The Psychological Abuse of Propaganda

In 2020, reading the news has often felt stressful and intense. The events themselves are troubling, but there is an added layer of distress when the truth we observe is contradicted by official reports from authority figures. This is not imaginary– it’s a result of psychological manipulation used to advance political agendas. It also suggests, even more troublingly, attempts to assert control not only over peoples’ actions, but also over their thoughts and beliefs. 

DARVO is an acronym (Deny, Attack, and Reverse Victim and Offender) describing a tactic perpetrators of wrongdoing employ when others attempt to hold them accountable for their behavior. It was first described in an interpersonal context, used by sexual offenders and violent intimate partners (Freyd, 1997; Harsey et al., 2017). Institutional DARVO, such as by police forces and universities, has also been described (Smith & Freyd, 2014). Basically, DARVO is a form of psychological abuse known as gaslighting, which is used to make victims question their own reality and thus capitulate. It is insidious and manipulative, relying on power differentials between victim and offender to control the dynamics. For high-profile examples, look at Donald Trump , Brett Kavanaugh, and Harvey Weinstein

Institutions and politicians also use such manipulative techniques. DARVO shaping the public’s understanding of police violence against protestors in Portland, for example. There is clearly documented evidence of police treating protesting citizens with everything from disrespect to violation of their rights to gross physical violence, and people involved and observing are sharing this evidence with one another via tools like twitter (examples here, here, and here; CW: these links include video that is violent and transphobic). Yet, the police chief and mayor continue to push a narrative that the blameless police are bravely protecting the city from agitators hell-bent on destruction. Such statements are picked up by everyone from national news outlets to the president and used to justify further violence. These storylines are coming from authority figures and they make great soundbites— but they are textbook psychological manipulation.
Here are some examples:

  • Deny: We have found no wrongdoing on the part of the police.
    • “They have served with professionalism, courage and resiliency through an extraordinary time.”  “We are a progressive agency.” (Lovell, 2020)
  • Attack: Protestors are violent anarchists who want to destroy the city.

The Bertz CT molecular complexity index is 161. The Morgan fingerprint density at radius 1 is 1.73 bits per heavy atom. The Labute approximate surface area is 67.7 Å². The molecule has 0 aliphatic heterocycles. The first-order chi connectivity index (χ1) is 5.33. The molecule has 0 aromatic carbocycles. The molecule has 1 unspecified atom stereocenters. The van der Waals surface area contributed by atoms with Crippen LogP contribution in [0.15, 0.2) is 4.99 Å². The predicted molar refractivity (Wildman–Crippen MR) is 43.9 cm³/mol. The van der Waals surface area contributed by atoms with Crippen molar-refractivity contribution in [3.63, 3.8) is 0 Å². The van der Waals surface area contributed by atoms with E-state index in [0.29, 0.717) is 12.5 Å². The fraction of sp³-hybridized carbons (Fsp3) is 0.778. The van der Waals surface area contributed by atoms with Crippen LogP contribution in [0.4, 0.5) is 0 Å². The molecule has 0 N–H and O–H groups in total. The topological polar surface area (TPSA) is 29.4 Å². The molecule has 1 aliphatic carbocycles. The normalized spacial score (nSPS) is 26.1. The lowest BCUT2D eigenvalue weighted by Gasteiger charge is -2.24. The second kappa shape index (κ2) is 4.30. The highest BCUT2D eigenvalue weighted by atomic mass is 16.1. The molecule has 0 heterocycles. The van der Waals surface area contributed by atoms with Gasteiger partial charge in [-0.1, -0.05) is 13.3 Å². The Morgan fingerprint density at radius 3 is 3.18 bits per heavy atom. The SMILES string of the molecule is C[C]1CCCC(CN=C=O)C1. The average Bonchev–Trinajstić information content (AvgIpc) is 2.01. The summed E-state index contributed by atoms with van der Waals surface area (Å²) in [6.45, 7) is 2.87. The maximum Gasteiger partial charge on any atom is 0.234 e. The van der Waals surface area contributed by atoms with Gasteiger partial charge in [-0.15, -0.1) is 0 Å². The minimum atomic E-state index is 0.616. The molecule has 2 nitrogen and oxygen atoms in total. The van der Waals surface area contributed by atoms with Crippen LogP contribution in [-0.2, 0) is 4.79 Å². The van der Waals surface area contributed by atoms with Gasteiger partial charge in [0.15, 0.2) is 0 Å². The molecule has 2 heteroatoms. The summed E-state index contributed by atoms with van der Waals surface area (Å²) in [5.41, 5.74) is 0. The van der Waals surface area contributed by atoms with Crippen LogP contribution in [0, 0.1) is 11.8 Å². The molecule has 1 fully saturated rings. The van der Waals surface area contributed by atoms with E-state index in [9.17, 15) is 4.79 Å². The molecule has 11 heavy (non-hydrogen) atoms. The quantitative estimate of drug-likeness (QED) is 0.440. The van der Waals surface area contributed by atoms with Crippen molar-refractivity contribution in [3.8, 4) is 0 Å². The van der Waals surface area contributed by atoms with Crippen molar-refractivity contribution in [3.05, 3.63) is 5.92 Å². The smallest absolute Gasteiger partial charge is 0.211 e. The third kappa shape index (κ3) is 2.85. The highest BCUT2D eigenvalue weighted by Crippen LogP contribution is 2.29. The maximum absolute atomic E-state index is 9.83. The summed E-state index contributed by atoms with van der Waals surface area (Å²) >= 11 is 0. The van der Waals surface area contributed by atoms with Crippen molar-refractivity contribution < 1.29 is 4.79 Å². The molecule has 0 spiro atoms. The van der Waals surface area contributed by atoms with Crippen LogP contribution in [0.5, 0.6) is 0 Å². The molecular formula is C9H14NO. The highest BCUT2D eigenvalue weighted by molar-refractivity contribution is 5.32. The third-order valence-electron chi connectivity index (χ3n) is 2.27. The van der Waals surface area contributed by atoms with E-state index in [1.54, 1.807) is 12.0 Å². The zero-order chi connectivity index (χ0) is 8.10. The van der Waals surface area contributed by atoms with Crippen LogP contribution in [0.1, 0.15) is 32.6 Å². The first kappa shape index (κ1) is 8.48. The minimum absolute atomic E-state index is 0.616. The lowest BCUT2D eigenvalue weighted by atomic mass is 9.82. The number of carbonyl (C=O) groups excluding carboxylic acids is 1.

• Chief Chuck Lovell called the protestors “not only reprehensible, but they’re evil. ‘’ (Bernstein, 2020)
  • Reversal of victim and offender: Officers are bravely standing up to nightly assaults.
    • ” Many have been injured and some have received threats of violence to themselves or their families. They would prefer to return to regular patrol.” (Lovell, 2020)

As the above examples illustrate, public institutions like the Portland Police Bureau, and the individuals who serve them, are using psychological manipulation to undermine the public’s understanding of troubling events and power dynamics. People have been harmed by institutions that wield power over them, and then told that they are to blame.  This kind of institutional betrayal has been linked to long-term impacts including PTSD, loss of trust in institutions, persistent sense of powerlessness, and self-blame (McAuliffe, 2018).

These realities are grim. Awareness of DARVO behaviors, however, can mitigate some of the damage (Harsey et al., 2017). This knowledge can help victims to recognize and resist attempts to distort reality. In the case of police violence in the Portland protests (and many others), the distortion of reality is a deliberate means to a political end: preserve police power, create loyalty to particular politicians, and discredit people who hold opposing beliefs. In other words, institutional DARVO about police brutality is propaganda, and should be treated as such. Recognition of these attempts to distort truth is a key to effective resistance.

Stay woke, friends, and don’t believe everything that you read. Take care of yourselves and each other. The stakes are high.

Freyd 1997: Smith & Freyd 2014: Harsey et al. 2017: McAuliffe 2018: Lovell 2020: Bernstein 2020:

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